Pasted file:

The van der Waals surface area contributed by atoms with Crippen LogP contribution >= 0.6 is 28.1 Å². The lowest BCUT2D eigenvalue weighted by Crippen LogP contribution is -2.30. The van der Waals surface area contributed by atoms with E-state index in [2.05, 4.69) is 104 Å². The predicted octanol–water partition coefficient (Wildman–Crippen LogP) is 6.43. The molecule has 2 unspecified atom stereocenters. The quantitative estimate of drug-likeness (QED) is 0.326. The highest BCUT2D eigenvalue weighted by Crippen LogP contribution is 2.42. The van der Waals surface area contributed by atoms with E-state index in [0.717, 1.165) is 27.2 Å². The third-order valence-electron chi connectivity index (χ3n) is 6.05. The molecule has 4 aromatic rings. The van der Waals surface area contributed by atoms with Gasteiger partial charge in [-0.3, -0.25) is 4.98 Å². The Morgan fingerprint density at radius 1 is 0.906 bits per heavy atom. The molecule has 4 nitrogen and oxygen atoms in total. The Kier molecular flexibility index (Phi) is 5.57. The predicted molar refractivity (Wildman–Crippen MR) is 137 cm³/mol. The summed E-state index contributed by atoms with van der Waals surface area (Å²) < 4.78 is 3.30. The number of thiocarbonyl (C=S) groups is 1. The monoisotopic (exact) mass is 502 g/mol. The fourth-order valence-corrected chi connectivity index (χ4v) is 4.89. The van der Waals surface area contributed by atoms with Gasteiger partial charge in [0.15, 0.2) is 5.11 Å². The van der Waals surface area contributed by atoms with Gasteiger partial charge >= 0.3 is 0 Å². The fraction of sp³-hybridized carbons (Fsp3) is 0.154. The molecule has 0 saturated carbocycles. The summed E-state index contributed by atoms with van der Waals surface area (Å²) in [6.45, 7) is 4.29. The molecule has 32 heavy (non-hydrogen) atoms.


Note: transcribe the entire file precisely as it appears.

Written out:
The van der Waals surface area contributed by atoms with Crippen LogP contribution >= 0.6 is 28.1 Å². The lowest BCUT2D eigenvalue weighted by Crippen LogP contribution is -2.30. The van der Waals surface area contributed by atoms with E-state index in [2.05, 4.69) is 104 Å². The predicted octanol–water partition coefficient (Wildman–Crippen LogP) is 6.43. The molecule has 2 unspecified atom stereocenters. The quantitative estimate of drug-likeness (QED) is 0.326. The highest BCUT2D eigenvalue weighted by Crippen LogP contribution is 2.42. The van der Waals surface area contributed by atoms with E-state index in [0.717, 1.165) is 27.2 Å². The third-order valence-electron chi connectivity index (χ3n) is 6.05. The molecule has 4 aromatic rings. The van der Waals surface area contributed by atoms with Gasteiger partial charge in [-0.3, -0.25) is 4.98 Å². The Morgan fingerprint density at radius 1 is 0.906 bits per heavy atom. The molecule has 4 nitrogen and oxygen atoms in total. The Kier molecular flexibility index (Phi) is 5.57. The predicted molar refractivity (Wildman–Crippen MR) is 137 cm³/mol. The summed E-state index contributed by atoms with van der Waals surface area (Å²) < 4.78 is 3.30. The number of thiocarbonyl (C=S) groups is 1. The monoisotopic (exact) mass is 502 g/mol. The fourth-order valence-corrected chi connectivity index (χ4v) is 4.89. The van der Waals surface area contributed by atoms with Gasteiger partial charge in [0.15, 0.2) is 5.11 Å². The van der Waals surface area contributed by atoms with Gasteiger partial charge >= 0.3 is 0 Å². The fraction of sp³-hybridized carbons (Fsp3) is 0.154. The molecule has 0 saturated carbocycles. The summed E-state index contributed by atoms with van der Waals surface area (Å²) in [6.45, 7) is 4.29. The molecule has 32 heavy (non-hydrogen) atoms.